It’s a little mind-blowing, really. Robert Morris served in the U.S. Army as a Technical Unmanned Aerial Vehicle (TUAV) Platoon Leader in Afghanistan. His ground-breaking work helped uncover intelligence that made critically important strategic decisions, but after returning to the states Morris realized drones were the wrong choice for agriculture.
Instead a conversation with a buddy led Morris to start TerrAvion, an aerial imaging service for agriculture that uses planes instead of drones. And while drone-based businesses are booming, ($3.4 billion forecast for agriculture applications) Morris says the economics just aren’t there for a grower. “Electric drone collection uses 20 times more labor per acre than planes,” says Robert. “And a typical drone can collect aerial images for just 4,200 acres in one day versus 500,000 acres for a plane. The economics are pretty clear,” he says.
Regulations are another overwhelming factor. “While drone usage has been approved in select areas for select applications, it will be a long time before they have the broad clearance required for wide scale adoption,” says Robert. His company can fly planes at required 8,000 foot elevation in every state and South America right now.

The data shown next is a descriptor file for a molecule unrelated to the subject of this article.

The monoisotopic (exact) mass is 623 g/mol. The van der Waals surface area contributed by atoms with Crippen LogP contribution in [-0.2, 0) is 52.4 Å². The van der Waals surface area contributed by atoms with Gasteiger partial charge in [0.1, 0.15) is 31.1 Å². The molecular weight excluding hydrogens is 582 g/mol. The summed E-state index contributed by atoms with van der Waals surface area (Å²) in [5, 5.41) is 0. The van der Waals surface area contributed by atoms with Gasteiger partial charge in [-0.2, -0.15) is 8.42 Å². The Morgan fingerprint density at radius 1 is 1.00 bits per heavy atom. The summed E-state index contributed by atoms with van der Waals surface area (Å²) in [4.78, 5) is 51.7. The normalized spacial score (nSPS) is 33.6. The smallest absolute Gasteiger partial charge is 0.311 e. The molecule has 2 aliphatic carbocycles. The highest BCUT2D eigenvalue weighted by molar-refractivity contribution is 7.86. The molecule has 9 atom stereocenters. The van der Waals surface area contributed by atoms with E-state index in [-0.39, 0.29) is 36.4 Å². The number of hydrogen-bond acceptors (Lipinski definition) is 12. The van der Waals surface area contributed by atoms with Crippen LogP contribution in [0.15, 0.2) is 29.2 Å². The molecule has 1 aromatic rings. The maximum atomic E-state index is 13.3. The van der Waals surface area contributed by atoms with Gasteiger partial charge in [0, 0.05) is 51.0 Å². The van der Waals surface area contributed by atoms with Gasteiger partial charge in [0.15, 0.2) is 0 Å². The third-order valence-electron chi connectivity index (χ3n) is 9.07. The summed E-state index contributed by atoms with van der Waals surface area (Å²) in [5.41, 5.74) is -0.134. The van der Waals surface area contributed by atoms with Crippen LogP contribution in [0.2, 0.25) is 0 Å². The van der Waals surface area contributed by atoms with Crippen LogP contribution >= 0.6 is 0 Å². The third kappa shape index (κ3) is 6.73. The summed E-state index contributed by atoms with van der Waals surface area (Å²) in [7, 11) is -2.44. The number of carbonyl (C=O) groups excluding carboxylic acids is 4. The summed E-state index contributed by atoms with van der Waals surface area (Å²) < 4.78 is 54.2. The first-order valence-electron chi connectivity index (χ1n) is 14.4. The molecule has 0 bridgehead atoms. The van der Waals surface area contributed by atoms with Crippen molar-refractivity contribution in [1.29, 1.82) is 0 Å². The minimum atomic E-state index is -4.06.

A subscription service means a grower receives birds-eye view images of a farm each week. Multiple wavelengths mean information can be used to plan scouting, management actives and interventions.
Currently TerrAvion is focused almost exclusively on agriculture and it’s simple to get started. While many farmers choose to go through retail partners, its also possible to go to the website, upload field information, pick a subscription plan and start receiving images right away.
“The thing that has been promised is here,” Morris assures us. “It doesn’t look exactly like the hype, but it’s even better. There’s no work required on the grower’s part beyond learning how to use the data to farm better on a larger footprint.”
Listen to Chucks interview and learn more about TerrAvion’s services here: Interview with Robert Morris, TerrAvion